In case you had not been impressed by the Einstein-GPS connection I have another one for you: the LHC-cancer one, with LHC being the Large Hadron Collider, the toy scientists have built to hunt out the God particle, a.k.a. the Higgs Boson. The particles that get smashed inside the humongous underground accelerator are called hadrons because they are sensitive to what is called the “strong force”, a fundamental interaction of Nature which just operates inside atomic nuclei. While studying what physical reality looks like at an ever deeper level scientists realized that hadrons could be used as projectiles to be shot at some tumors, especially the ones lying deep down into our bodies. How ’bout this as a connection between the knowledge conquered through pure research and common people’s needs?

Until recently I have been busy working to produce more of such knowledge, at some of the Ivory Towers scattered around the world. Along the way I could develop a sensitivity to the lack of awareness, and the consequent lack of appreciation, that people outside Ivory Towers have towards what happens inside them.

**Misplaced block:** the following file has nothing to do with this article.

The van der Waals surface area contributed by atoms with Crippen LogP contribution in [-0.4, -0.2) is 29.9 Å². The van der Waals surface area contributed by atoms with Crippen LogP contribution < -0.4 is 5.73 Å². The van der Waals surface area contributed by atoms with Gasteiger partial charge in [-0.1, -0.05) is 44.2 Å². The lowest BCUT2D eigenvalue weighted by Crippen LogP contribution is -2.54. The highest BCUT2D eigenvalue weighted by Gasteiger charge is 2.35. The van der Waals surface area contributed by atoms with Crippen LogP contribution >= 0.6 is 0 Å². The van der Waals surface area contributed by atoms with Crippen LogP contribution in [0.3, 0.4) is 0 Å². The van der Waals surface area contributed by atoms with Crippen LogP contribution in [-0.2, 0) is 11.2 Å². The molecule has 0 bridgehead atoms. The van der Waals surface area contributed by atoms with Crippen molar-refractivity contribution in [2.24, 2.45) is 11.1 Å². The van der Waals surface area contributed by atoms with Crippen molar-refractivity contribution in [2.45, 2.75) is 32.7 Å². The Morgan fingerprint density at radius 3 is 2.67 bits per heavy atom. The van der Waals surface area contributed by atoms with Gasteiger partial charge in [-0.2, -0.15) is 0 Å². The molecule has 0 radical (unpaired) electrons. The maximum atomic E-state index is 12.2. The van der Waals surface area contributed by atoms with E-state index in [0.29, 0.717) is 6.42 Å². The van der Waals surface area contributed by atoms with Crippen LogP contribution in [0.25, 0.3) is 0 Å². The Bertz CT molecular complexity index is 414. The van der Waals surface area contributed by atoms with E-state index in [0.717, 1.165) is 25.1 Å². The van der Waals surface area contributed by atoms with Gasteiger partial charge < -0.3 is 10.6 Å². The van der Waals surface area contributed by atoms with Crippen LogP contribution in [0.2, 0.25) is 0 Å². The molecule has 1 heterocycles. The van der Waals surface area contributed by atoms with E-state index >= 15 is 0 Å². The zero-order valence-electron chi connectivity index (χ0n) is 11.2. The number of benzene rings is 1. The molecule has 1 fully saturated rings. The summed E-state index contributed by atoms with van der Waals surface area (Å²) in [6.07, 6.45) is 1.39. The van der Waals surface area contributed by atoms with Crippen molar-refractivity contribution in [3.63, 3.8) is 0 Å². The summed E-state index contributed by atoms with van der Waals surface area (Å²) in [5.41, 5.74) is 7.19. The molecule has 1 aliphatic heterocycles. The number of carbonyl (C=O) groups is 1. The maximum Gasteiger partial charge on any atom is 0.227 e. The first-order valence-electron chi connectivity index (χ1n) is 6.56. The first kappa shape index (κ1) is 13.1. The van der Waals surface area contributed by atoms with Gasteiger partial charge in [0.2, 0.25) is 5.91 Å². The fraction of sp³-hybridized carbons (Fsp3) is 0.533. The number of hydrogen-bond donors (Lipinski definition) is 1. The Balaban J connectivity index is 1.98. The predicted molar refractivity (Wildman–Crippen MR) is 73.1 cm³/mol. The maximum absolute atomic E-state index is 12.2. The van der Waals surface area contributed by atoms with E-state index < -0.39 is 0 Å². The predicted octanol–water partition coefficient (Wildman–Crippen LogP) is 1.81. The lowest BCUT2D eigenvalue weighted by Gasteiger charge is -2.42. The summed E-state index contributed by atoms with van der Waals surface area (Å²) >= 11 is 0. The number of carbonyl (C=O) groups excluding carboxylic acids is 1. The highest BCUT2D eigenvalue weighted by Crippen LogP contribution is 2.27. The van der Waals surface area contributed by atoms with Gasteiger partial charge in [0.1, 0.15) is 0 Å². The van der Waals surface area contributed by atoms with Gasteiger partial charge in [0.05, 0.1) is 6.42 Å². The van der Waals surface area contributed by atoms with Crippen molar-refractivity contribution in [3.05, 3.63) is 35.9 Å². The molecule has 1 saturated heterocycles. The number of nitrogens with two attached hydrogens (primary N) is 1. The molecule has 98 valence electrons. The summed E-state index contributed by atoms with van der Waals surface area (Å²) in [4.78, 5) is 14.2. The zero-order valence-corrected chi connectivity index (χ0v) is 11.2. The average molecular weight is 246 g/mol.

For this reason I have taken every opportunity to advocate in favor of science and research, notably during my two-year experience in the US. Despite the presence of many laudable efforts, their individual character and the absence of more prevent reaching a critical mass and a consequent large scale efficacy. Critical to that is, I believe, the necessity of having a strong unitary voice to be heard by the public: “united we stand, divided we fall”, as the saying goes.

I feel like I have tried to be for fundamental physics what Beppe Grillo has represented for Italy’s politics (*): if we unite our individual complaints about an unsatisfactory status quo we can change it. In science there is a notorious instance that exemplifies what I was advocating for and why: the history of the Hubble Space Telescope. In 2003 it had been declared doomed by US President George W. Bush and NASA President Sean O’Keefe, in charge at the time: no more maintenance for the telescope, the money that the necessary Shuttle mission would have cost had to be destined to bring astronauts on Mars. Excited by scientists working on the Hubble project, an unprecedented movement of popular opinion grew to such a large extent that the official decision had to be changed and money reallocated. My last year in the US, 2012, seemed like a good time to propose to the community of scientists to stand up and organize something similar, although quite belatedly because of sequestration cuts behind the corner.